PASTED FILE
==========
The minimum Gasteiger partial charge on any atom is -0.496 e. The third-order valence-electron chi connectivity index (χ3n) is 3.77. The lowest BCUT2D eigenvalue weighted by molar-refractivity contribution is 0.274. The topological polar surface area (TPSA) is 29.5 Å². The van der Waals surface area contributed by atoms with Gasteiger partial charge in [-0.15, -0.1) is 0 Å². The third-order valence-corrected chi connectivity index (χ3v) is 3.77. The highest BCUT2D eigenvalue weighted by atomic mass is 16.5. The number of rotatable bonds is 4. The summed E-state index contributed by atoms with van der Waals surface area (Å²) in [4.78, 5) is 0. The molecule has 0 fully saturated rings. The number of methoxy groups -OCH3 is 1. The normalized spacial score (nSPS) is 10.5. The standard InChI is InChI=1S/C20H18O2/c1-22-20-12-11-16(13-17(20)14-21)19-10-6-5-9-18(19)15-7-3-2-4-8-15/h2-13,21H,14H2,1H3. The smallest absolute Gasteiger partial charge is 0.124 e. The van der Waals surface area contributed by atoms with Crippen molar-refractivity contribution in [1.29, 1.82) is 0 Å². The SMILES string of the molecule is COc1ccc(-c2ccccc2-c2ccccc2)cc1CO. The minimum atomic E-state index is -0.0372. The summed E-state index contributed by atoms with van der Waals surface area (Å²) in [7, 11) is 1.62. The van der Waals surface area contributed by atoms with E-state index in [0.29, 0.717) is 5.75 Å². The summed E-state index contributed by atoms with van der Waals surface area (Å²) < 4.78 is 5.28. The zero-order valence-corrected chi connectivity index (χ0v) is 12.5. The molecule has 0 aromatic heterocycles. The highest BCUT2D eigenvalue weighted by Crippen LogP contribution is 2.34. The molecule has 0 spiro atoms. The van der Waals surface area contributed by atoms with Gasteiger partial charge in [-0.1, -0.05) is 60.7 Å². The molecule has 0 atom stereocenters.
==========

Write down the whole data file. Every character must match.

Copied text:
The minimum Gasteiger partial charge on any atom is -0.496 e. The third-order valence-electron chi connectivity index (χ3n) is 3.77. The lowest BCUT2D eigenvalue weighted by molar-refractivity contribution is 0.274. The topological polar surface area (TPSA) is 29.5 Å². The van der Waals surface area contributed by atoms with Gasteiger partial charge in [-0.15, -0.1) is 0 Å². The third-order valence-corrected chi connectivity index (χ3v) is 3.77. The highest BCUT2D eigenvalue weighted by atomic mass is 16.5. The number of rotatable bonds is 4. The summed E-state index contributed by atoms with van der Waals surface area (Å²) in [4.78, 5) is 0. The molecule has 0 fully saturated rings. The number of methoxy groups -OCH3 is 1. The normalized spacial score (nSPS) is 10.5. The standard InChI is InChI=1S/C20H18O2/c1-22-20-12-11-16(13-17(20)14-21)19-10-6-5-9-18(19)15-7-3-2-4-8-15/h2-13,21H,14H2,1H3. The smallest absolute Gasteiger partial charge is 0.124 e. The van der Waals surface area contributed by atoms with Crippen molar-refractivity contribution in [1.29, 1.82) is 0 Å². The SMILES string of the molecule is COc1ccc(-c2ccccc2-c2ccccc2)cc1CO. The minimum atomic E-state index is -0.0372. The summed E-state index contributed by atoms with van der Waals surface area (Å²) in [7, 11) is 1.62. The van der Waals surface area contributed by atoms with E-state index in [0.29, 0.717) is 5.75 Å². The summed E-state index contributed by atoms with van der Waals surface area (Å²) < 4.78 is 5.28. The zero-order valence-corrected chi connectivity index (χ0v) is 12.5. The molecule has 0 aromatic heterocycles. The highest BCUT2D eigenvalue weighted by Crippen LogP contribution is 2.34. The molecule has 0 spiro atoms. The van der Waals surface area contributed by atoms with Gasteiger partial charge in [-0.1, -0.05) is 60.7 Å². The molecule has 0 atom stereocenters.